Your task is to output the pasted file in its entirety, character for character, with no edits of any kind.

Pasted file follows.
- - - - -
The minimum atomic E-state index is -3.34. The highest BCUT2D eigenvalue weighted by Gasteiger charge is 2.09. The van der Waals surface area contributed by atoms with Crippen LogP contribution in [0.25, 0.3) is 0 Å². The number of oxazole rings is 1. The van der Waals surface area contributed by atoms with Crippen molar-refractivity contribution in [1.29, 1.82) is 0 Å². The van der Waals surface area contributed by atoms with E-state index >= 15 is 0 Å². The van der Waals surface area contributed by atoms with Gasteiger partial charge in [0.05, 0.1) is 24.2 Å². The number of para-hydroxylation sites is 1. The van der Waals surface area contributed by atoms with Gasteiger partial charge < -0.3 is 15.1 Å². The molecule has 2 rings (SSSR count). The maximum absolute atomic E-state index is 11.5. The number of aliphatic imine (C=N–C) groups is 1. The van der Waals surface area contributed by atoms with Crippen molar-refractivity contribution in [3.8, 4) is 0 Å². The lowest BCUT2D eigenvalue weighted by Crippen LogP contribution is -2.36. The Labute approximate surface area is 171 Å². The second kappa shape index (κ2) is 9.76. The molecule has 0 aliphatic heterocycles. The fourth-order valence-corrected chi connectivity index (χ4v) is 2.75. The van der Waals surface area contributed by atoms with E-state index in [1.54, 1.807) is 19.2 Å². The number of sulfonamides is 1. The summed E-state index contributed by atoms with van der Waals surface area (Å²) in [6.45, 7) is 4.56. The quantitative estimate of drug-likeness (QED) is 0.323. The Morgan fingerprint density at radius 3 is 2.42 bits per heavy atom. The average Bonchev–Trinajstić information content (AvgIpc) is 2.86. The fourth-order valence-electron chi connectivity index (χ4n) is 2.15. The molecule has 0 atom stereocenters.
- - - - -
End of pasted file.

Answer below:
The minimum atomic E-state index is -3.34. The highest BCUT2D eigenvalue weighted by Gasteiger charge is 2.09. The van der Waals surface area contributed by atoms with Crippen LogP contribution in [0.25, 0.3) is 0 Å². The number of oxazole rings is 1. The van der Waals surface area contributed by atoms with Crippen molar-refractivity contribution in [1.29, 1.82) is 0 Å². The van der Waals surface area contributed by atoms with E-state index >= 15 is 0 Å². The van der Waals surface area contributed by atoms with Gasteiger partial charge in [0.05, 0.1) is 24.2 Å². The number of para-hydroxylation sites is 1. The van der Waals surface area contributed by atoms with Gasteiger partial charge < -0.3 is 15.1 Å². The molecule has 2 rings (SSSR count). The maximum absolute atomic E-state index is 11.5. The number of aliphatic imine (C=N–C) groups is 1. The van der Waals surface area contributed by atoms with Crippen molar-refractivity contribution in [3.8, 4) is 0 Å². The lowest BCUT2D eigenvalue weighted by Crippen LogP contribution is -2.36. The Labute approximate surface area is 171 Å². The second kappa shape index (κ2) is 9.76. The molecule has 0 aliphatic heterocycles. The fourth-order valence-corrected chi connectivity index (χ4v) is 2.75. The van der Waals surface area contributed by atoms with E-state index in [1.54, 1.807) is 19.2 Å². The number of sulfonamides is 1. The summed E-state index contributed by atoms with van der Waals surface area (Å²) in [6.45, 7) is 4.56. The quantitative estimate of drug-likeness (QED) is 0.323. The Morgan fingerprint density at radius 3 is 2.42 bits per heavy atom. The average Bonchev–Trinajstić information content (AvgIpc) is 2.86. The fourth-order valence-electron chi connectivity index (χ4n) is 2.15. The molecule has 0 atom stereocenters.